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  • When the solutions may be taken as effectively dilute, so that the gas laws apply to the osmotic pressure, this relation reduces to E _ nrRT to c1 ey gE c2 where n is the number of ions given by one molecule of the salt, r the transport ratio of the anion, R the gas constant, T the absolute temperature, y the total valency of the anions obtained from one molecule, and c i and c 2 the concentrations of the two solutions.

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  • When the dissolved molecules are uniformly distributed, the osmotic pressure will be the same everywhere throughout the solution, but, if the concentration vary from point to point, the pressure will vary also.

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  • There must, then, be a relation between the rate of change of the concentration and the osmotic pressure gradient, and thus we may consider the osmotic pressure gradient as a force driving the solute through a viscous medium.

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  • On the analogy between this case and that of the interface between two solutions, Nernst has arrived at similar logarithmic expressions for the difference of potential, which becomes proportional to log (P 1 /P 2) where P2 is taken to mean the osmotic pressure of the cations in the solution, and P i the osmotic pressure of the cations in the substance of the metal itself.

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  • Thus Ludwig was of opinion that the lymph-flow is dependent upon two factors, first, difference in pressure of the blood in the capillaries and the liquid in the plasma spaces outside; and, secondly, chemical interchanges setting up osmotic currents through the vessel-walls.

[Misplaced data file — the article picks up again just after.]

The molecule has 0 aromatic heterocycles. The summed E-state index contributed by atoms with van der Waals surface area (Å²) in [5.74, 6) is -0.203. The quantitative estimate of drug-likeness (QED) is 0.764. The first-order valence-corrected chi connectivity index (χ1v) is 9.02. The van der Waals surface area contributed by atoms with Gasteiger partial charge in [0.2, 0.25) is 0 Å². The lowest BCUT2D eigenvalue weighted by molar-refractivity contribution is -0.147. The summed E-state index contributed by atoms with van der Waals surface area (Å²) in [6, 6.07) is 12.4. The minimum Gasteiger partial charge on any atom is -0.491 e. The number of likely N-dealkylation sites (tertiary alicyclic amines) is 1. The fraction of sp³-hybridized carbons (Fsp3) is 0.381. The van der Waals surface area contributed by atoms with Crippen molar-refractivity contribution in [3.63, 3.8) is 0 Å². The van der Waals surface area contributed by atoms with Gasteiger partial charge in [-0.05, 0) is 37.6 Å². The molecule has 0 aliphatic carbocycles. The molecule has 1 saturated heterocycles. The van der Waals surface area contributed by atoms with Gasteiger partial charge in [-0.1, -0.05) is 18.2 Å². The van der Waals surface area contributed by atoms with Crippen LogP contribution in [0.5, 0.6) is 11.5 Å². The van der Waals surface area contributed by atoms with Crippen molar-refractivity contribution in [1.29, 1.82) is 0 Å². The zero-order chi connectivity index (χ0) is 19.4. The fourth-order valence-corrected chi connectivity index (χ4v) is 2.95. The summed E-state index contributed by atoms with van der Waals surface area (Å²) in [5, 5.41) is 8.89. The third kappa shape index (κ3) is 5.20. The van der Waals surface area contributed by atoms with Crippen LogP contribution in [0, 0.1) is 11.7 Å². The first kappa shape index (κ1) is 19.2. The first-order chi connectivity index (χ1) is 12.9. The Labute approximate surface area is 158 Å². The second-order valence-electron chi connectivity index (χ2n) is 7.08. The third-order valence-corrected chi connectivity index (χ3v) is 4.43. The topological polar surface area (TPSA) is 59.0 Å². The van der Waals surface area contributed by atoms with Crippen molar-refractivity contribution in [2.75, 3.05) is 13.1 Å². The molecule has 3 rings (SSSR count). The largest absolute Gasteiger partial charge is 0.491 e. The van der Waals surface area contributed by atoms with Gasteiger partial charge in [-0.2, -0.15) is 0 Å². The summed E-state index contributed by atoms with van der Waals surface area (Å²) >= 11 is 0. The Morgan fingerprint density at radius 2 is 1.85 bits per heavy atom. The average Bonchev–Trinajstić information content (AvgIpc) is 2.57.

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  • Much more important is the effect of the alteration in the amount of crystalloids in the tissues and blood and therefore of the alteration in the osmotic pressure between these.

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  • Loeb found experimentally that increase of metabolic products in muscle greatly raised its osmotic pressure, and so it would absorb water from a relatively concentrated sodium chloride solution.

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  • Welch produced oedema of the lungs experimentally by increasing the pressure in the pulmonary vessels by ligature of the aorta and its branches, but this raised the blood pressure only about one-tenth of an atmosphere, while in some of Loeb's experiments the osmotic pressure, due to retained metabolic products, was equal to over thirty atmospheres.

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  • Thus differences in osmotic pressure may be much more powerful in producing oedema than mere differences in blood pressure.

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  • Now differences in the amount of crystalloids cause alteration in osmotic pressure while the proteid content affects it but little; and of the crystalloids the chlorides appear to be those most liable to variation.